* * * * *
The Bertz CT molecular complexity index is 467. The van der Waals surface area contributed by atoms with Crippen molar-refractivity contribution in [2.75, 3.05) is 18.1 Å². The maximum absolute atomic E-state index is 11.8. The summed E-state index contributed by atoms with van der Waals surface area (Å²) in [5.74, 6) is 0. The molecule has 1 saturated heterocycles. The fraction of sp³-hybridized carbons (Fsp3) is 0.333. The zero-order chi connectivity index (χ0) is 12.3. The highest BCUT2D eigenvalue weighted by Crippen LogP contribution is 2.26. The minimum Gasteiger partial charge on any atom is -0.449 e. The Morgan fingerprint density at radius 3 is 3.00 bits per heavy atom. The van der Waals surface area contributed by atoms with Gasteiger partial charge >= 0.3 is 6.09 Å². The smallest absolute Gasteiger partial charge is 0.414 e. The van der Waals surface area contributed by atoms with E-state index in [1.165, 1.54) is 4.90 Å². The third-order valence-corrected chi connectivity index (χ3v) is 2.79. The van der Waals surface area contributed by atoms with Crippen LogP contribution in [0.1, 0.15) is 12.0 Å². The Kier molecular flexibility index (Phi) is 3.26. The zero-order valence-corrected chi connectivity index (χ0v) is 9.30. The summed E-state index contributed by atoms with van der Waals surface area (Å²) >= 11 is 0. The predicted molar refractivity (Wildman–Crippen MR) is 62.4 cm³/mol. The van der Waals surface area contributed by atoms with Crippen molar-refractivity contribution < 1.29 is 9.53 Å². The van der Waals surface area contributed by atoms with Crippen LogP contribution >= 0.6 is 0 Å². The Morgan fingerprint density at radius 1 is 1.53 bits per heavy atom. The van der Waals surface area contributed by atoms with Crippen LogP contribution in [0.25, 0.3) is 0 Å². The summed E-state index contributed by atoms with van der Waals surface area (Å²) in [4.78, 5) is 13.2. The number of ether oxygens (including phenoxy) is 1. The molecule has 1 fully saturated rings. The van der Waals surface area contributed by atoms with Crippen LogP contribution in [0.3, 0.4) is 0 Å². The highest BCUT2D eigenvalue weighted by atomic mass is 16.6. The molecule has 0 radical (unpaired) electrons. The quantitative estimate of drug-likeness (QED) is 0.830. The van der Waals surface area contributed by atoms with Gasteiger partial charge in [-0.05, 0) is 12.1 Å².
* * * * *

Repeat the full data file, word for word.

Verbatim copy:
The Bertz CT molecular complexity index is 467. The van der Waals surface area contributed by atoms with Crippen molar-refractivity contribution in [2.75, 3.05) is 18.1 Å². The maximum absolute atomic E-state index is 11.8. The summed E-state index contributed by atoms with van der Waals surface area (Å²) in [5.74, 6) is 0. The molecule has 1 saturated heterocycles. The fraction of sp³-hybridized carbons (Fsp3) is 0.333. The zero-order chi connectivity index (χ0) is 12.3. The highest BCUT2D eigenvalue weighted by Crippen LogP contribution is 2.26. The minimum Gasteiger partial charge on any atom is -0.449 e. The Morgan fingerprint density at radius 3 is 3.00 bits per heavy atom. The van der Waals surface area contributed by atoms with Gasteiger partial charge >= 0.3 is 6.09 Å². The smallest absolute Gasteiger partial charge is 0.414 e. The van der Waals surface area contributed by atoms with E-state index in [1.165, 1.54) is 4.90 Å². The third-order valence-corrected chi connectivity index (χ3v) is 2.79. The van der Waals surface area contributed by atoms with Crippen LogP contribution in [0.1, 0.15) is 12.0 Å². The Kier molecular flexibility index (Phi) is 3.26. The zero-order valence-corrected chi connectivity index (χ0v) is 9.30. The summed E-state index contributed by atoms with van der Waals surface area (Å²) >= 11 is 0. The predicted molar refractivity (Wildman–Crippen MR) is 62.4 cm³/mol. The van der Waals surface area contributed by atoms with Crippen molar-refractivity contribution < 1.29 is 9.53 Å². The van der Waals surface area contributed by atoms with Crippen LogP contribution >= 0.6 is 0 Å². The Morgan fingerprint density at radius 1 is 1.53 bits per heavy atom. The van der Waals surface area contributed by atoms with Crippen LogP contribution in [0.25, 0.3) is 0 Å². The summed E-state index contributed by atoms with van der Waals surface area (Å²) in [4.78, 5) is 13.2. The number of ether oxygens (including phenoxy) is 1. The molecule has 1 fully saturated rings. The van der Waals surface area contributed by atoms with Crippen LogP contribution in [0.3, 0.4) is 0 Å². The highest BCUT2D eigenvalue weighted by atomic mass is 16.6. The molecule has 0 radical (unpaired) electrons. The quantitative estimate of drug-likeness (QED) is 0.830. The van der Waals surface area contributed by atoms with Gasteiger partial charge in [-0.05, 0) is 12.1 Å².